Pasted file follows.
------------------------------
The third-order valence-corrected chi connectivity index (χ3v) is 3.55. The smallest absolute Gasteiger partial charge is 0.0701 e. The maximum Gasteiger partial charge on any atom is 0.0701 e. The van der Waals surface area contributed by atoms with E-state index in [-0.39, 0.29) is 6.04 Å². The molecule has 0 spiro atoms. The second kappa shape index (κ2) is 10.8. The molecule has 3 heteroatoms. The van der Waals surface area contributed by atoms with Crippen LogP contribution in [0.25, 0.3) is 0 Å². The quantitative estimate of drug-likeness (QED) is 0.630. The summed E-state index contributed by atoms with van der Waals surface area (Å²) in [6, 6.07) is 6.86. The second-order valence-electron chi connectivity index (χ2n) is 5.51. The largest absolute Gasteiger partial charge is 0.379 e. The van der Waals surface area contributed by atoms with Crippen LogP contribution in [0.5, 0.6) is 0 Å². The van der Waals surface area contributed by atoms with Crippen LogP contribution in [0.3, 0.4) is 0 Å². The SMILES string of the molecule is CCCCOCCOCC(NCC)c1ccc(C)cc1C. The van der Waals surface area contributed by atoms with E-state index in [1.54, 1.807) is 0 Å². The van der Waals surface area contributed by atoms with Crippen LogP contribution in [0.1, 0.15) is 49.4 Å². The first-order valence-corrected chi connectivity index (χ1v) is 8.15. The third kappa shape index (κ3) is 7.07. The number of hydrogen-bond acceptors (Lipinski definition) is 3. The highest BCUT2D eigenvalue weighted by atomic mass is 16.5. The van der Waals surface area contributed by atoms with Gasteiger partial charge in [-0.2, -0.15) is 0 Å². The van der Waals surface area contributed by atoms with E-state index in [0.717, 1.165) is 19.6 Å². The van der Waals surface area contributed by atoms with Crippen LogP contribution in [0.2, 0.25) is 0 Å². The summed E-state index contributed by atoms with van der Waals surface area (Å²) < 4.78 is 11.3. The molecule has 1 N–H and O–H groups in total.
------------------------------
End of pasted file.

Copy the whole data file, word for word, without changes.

The third-order valence-corrected chi connectivity index (χ3v) is 3.55. The smallest absolute Gasteiger partial charge is 0.0701 e. The maximum Gasteiger partial charge on any atom is 0.0701 e. The van der Waals surface area contributed by atoms with E-state index in [-0.39, 0.29) is 6.04 Å². The molecule has 0 spiro atoms. The second kappa shape index (κ2) is 10.8. The molecule has 3 heteroatoms. The van der Waals surface area contributed by atoms with Crippen LogP contribution in [0.25, 0.3) is 0 Å². The quantitative estimate of drug-likeness (QED) is 0.630. The summed E-state index contributed by atoms with van der Waals surface area (Å²) in [6, 6.07) is 6.86. The second-order valence-electron chi connectivity index (χ2n) is 5.51. The largest absolute Gasteiger partial charge is 0.379 e. The van der Waals surface area contributed by atoms with Crippen LogP contribution in [0.5, 0.6) is 0 Å². The van der Waals surface area contributed by atoms with Crippen LogP contribution in [0.3, 0.4) is 0 Å². The SMILES string of the molecule is CCCCOCCOCC(NCC)c1ccc(C)cc1C. The van der Waals surface area contributed by atoms with E-state index in [1.54, 1.807) is 0 Å². The van der Waals surface area contributed by atoms with Crippen LogP contribution in [0.1, 0.15) is 49.4 Å². The first-order valence-corrected chi connectivity index (χ1v) is 8.15. The third kappa shape index (κ3) is 7.07. The number of hydrogen-bond acceptors (Lipinski definition) is 3. The highest BCUT2D eigenvalue weighted by atomic mass is 16.5. The van der Waals surface area contributed by atoms with Gasteiger partial charge in [-0.2, -0.15) is 0 Å². The van der Waals surface area contributed by atoms with E-state index in [0.717, 1.165) is 19.6 Å². The van der Waals surface area contributed by atoms with Crippen LogP contribution in [0.2, 0.25) is 0 Å². The summed E-state index contributed by atoms with van der Waals surface area (Å²) < 4.78 is 11.3. The molecule has 1 N–H and O–H groups in total.